The Independent, 22 October 2013

If anyone had asked you which Tesco product gets thrown away most often, I bet you would have guessed (correctly) that it is pre-bagged salad. So would I. Tesco’s revelation that over two-thirds of their bagged lettuce gets filed in the bin comes as no surprise. Lettuce, let us be honest, is a rubbish vegetable.

Firstly, it is fragile. 33% of the bagged lettuce is lost before it ever makes it into the bag. I’m pretty sure I can identify the likely suspects at this stage (Flopsy, Mopsy, Cottontail and Peter). Another 35% is binned by customers, conclusively proving that along with the delicious bakery aroma they pump into the air, Tesco has atomised some sort of hallucinogen which makes a third of lettuce-purchasers believe they like lettuce when they clearly don’t.

Lettuce needs to take a leaf out of the peas’ book: peas are an exemplary vegetable. I doubt if the average consumer throws more than five peas away each year (and those because they rolled onto the floor). Peas can be frozen and will still taste delicious when defrosted. You can chuck them in anything from a pasta sauce to a pie and they cook in two minutes. In short, they are practically trying to be eaten.

Meanwhile, lettuce can’t be cut with a metal knife or it goes brown. It sits accusingly in the salad crisper (or, as I like to call it, the diet coke dispenser), reminding you that you need to think of something to eat which goes with lettuce. It makes you pine for salad dressing, even though if you’re going to eat that much oil, you might just as well roast potatoes in it. It fails to comfort on cold wet days. It is either muddy or wet or, occasionally, both.

Tesco have promised to improve their food waste stats, by reducing buy-one-get-one-free offers on giant bags of salad, which is a start. These offers simply give you 1¾ bags more salad than a normal human being could eat. The only exception is spinach, which helpfully reduces itself to nano-spinach the second you throw it in a saucepan.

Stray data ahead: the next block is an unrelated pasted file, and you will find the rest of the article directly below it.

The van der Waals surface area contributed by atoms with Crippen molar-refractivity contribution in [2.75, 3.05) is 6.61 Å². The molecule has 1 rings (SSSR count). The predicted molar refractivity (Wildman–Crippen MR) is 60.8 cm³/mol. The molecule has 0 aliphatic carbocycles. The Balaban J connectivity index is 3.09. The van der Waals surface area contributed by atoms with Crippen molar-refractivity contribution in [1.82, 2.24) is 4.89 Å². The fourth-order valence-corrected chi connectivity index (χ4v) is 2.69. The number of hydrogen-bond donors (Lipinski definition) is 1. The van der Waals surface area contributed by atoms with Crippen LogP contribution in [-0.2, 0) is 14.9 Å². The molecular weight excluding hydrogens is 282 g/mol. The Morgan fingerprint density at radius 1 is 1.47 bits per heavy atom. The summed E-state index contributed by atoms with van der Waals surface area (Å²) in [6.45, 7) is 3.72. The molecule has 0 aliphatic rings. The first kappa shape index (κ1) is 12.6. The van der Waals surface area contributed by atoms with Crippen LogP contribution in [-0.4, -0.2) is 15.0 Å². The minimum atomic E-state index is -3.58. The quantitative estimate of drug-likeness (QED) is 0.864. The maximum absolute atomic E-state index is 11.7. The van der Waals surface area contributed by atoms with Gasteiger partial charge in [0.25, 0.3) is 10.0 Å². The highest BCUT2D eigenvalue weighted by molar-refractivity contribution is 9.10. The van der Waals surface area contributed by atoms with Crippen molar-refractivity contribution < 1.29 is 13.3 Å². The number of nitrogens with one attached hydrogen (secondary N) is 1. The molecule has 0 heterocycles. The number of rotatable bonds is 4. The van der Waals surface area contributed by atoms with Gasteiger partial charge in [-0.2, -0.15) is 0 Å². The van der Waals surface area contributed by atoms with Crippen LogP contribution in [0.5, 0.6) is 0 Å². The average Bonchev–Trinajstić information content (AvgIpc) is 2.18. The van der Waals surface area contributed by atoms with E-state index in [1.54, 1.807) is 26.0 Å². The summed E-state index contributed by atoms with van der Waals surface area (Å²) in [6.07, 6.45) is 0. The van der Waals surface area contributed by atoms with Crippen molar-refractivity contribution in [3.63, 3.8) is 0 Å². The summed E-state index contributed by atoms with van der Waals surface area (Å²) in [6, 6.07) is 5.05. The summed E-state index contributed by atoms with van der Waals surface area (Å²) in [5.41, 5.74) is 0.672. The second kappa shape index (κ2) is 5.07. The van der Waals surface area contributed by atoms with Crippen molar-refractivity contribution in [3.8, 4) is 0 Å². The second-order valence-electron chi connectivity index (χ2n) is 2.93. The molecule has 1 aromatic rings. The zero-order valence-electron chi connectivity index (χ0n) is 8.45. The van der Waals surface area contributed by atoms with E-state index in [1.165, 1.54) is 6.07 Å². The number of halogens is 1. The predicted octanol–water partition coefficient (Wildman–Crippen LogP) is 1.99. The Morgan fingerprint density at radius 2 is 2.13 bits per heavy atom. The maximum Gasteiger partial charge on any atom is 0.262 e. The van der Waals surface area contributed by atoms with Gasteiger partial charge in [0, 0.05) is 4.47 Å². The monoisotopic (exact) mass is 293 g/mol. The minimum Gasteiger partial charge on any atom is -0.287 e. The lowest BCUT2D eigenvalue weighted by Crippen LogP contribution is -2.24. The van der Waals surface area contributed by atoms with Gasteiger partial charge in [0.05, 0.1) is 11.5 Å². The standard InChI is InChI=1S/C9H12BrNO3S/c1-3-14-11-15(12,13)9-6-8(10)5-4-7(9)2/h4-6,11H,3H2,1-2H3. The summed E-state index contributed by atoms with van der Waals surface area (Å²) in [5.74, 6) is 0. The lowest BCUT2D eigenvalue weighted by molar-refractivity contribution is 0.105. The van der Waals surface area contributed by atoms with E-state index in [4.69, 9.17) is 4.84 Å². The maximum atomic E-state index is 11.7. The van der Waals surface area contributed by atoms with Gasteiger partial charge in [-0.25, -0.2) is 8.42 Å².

I would suggest that all supermarkets consider stocking lettuce in portions people actually want. Perhaps they could use same tiny bags they use to sell saffron. Or they could always put up a sign in the salad section, which reads: You don’t like lettuce — buy something differently green.

It’s a rare actor who retires. Most actors don’t make the kind of money that means they never need to work again once they turn 65: if an actor can speak, they can earn. Go and see Richard II in Stratford and you’ll see actors in their 70s (Oliver Ford Davies and Michael Pennington) coming close to stealing the show.

But Peter O’Toole has never been like other actors. Although he played Hamlet at the National Theatre 50 years ago, he won’t be at the NT’s anniversary bash next month. Why? Because he retired last year. It’s so unusual to see an actor reject a chance for acclaim that people are astonished: how could he resist being part of the whole spectacle?

As so often in his career, O’Toole is giving the perfect performance. In this case, of someone who’s retired from the public eye, and means it.